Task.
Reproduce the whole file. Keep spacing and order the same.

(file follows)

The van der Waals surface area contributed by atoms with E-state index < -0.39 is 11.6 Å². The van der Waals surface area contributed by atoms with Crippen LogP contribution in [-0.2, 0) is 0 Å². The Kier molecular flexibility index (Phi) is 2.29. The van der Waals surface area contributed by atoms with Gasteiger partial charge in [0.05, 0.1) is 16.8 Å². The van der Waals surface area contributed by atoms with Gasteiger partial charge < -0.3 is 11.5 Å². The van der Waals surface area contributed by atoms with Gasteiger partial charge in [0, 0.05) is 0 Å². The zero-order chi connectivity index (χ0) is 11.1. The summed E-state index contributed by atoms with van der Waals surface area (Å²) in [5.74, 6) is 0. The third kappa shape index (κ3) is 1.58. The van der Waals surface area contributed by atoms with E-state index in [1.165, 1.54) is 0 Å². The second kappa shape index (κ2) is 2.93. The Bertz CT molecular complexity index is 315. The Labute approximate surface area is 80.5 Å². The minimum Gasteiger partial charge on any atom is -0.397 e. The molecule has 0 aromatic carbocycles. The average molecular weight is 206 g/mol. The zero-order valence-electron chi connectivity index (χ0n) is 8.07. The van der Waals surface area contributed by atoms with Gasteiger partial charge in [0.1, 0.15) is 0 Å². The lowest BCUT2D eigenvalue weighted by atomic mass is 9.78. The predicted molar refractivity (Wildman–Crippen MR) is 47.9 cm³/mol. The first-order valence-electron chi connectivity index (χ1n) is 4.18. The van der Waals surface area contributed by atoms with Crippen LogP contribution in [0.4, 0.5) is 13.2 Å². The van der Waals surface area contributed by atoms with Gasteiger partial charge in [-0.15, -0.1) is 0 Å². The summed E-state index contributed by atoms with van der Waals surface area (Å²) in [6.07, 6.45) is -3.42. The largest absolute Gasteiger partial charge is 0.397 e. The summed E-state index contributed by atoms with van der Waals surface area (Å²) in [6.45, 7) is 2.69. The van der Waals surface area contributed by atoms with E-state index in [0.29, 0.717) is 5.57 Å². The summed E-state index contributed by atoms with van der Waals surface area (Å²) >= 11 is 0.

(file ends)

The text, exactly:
The van der Waals surface area contributed by atoms with E-state index < -0.39 is 11.6 Å². The van der Waals surface area contributed by atoms with Crippen LogP contribution in [-0.2, 0) is 0 Å². The Kier molecular flexibility index (Phi) is 2.29. The van der Waals surface area contributed by atoms with Gasteiger partial charge in [0.05, 0.1) is 16.8 Å². The van der Waals surface area contributed by atoms with Gasteiger partial charge < -0.3 is 11.5 Å². The van der Waals surface area contributed by atoms with Gasteiger partial charge in [0, 0.05) is 0 Å². The zero-order chi connectivity index (χ0) is 11.1. The summed E-state index contributed by atoms with van der Waals surface area (Å²) in [5.74, 6) is 0. The third kappa shape index (κ3) is 1.58. The van der Waals surface area contributed by atoms with E-state index in [1.165, 1.54) is 0 Å². The second kappa shape index (κ2) is 2.93. The Bertz CT molecular complexity index is 315. The Labute approximate surface area is 80.5 Å². The minimum Gasteiger partial charge on any atom is -0.397 e. The molecule has 0 aromatic carbocycles. The average molecular weight is 206 g/mol. The zero-order valence-electron chi connectivity index (χ0n) is 8.07. The van der Waals surface area contributed by atoms with Gasteiger partial charge in [0.1, 0.15) is 0 Å². The lowest BCUT2D eigenvalue weighted by atomic mass is 9.78. The predicted molar refractivity (Wildman–Crippen MR) is 47.9 cm³/mol. The first-order valence-electron chi connectivity index (χ1n) is 4.18. The van der Waals surface area contributed by atoms with Crippen LogP contribution in [0.4, 0.5) is 13.2 Å². The van der Waals surface area contributed by atoms with Gasteiger partial charge in [-0.15, -0.1) is 0 Å². The summed E-state index contributed by atoms with van der Waals surface area (Å²) in [6.07, 6.45) is -3.42. The largest absolute Gasteiger partial charge is 0.397 e. The summed E-state index contributed by atoms with van der Waals surface area (Å²) in [6.45, 7) is 2.69. The van der Waals surface area contributed by atoms with E-state index in [0.29, 0.717) is 5.57 Å². The summed E-state index contributed by atoms with van der Waals surface area (Å²) >= 11 is 0.